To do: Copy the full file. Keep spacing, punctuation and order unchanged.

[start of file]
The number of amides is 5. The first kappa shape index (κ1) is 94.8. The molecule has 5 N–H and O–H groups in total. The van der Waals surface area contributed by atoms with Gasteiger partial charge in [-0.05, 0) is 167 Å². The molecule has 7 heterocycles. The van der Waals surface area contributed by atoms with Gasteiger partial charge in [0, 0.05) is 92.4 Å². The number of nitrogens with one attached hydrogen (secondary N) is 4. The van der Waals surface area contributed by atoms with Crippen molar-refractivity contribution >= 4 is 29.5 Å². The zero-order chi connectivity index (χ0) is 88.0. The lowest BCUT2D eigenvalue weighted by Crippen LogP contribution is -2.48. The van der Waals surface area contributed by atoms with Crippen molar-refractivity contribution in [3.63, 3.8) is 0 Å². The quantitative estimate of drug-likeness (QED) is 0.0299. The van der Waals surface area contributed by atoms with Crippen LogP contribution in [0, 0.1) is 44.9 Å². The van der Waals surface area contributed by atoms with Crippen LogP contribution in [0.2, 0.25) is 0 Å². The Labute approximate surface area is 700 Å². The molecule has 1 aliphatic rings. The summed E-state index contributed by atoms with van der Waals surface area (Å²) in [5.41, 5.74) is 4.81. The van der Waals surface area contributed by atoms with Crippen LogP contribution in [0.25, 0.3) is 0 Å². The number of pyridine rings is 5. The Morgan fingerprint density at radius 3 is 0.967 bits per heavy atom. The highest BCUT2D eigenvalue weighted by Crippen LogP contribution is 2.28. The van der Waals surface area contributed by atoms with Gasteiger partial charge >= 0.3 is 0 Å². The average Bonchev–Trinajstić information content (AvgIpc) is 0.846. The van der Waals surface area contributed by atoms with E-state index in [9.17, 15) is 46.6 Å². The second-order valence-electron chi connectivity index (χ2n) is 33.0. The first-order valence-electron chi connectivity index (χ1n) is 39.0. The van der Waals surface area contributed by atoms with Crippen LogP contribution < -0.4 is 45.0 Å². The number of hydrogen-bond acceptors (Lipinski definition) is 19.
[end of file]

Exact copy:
The number of amides is 5. The first kappa shape index (κ1) is 94.8. The molecule has 5 N–H and O–H groups in total. The van der Waals surface area contributed by atoms with Gasteiger partial charge in [-0.05, 0) is 167 Å². The molecule has 7 heterocycles. The van der Waals surface area contributed by atoms with Gasteiger partial charge in [0, 0.05) is 92.4 Å². The number of nitrogens with one attached hydrogen (secondary N) is 4. The van der Waals surface area contributed by atoms with Crippen molar-refractivity contribution >= 4 is 29.5 Å². The zero-order chi connectivity index (χ0) is 88.0. The lowest BCUT2D eigenvalue weighted by Crippen LogP contribution is -2.48. The van der Waals surface area contributed by atoms with Crippen molar-refractivity contribution in [3.63, 3.8) is 0 Å². The quantitative estimate of drug-likeness (QED) is 0.0299. The van der Waals surface area contributed by atoms with Crippen LogP contribution in [0, 0.1) is 44.9 Å². The van der Waals surface area contributed by atoms with Crippen LogP contribution in [0.2, 0.25) is 0 Å². The Labute approximate surface area is 700 Å². The molecule has 1 aliphatic rings. The summed E-state index contributed by atoms with van der Waals surface area (Å²) in [5.41, 5.74) is 4.81. The van der Waals surface area contributed by atoms with Crippen LogP contribution in [0.25, 0.3) is 0 Å². The number of pyridine rings is 5. The Morgan fingerprint density at radius 3 is 0.967 bits per heavy atom. The highest BCUT2D eigenvalue weighted by Crippen LogP contribution is 2.28. The van der Waals surface area contributed by atoms with Gasteiger partial charge >= 0.3 is 0 Å². The average Bonchev–Trinajstić information content (AvgIpc) is 0.846. The van der Waals surface area contributed by atoms with E-state index in [9.17, 15) is 46.6 Å². The second-order valence-electron chi connectivity index (χ2n) is 33.0. The first-order valence-electron chi connectivity index (χ1n) is 39.0. The van der Waals surface area contributed by atoms with Crippen LogP contribution < -0.4 is 45.0 Å². The number of hydrogen-bond acceptors (Lipinski definition) is 19.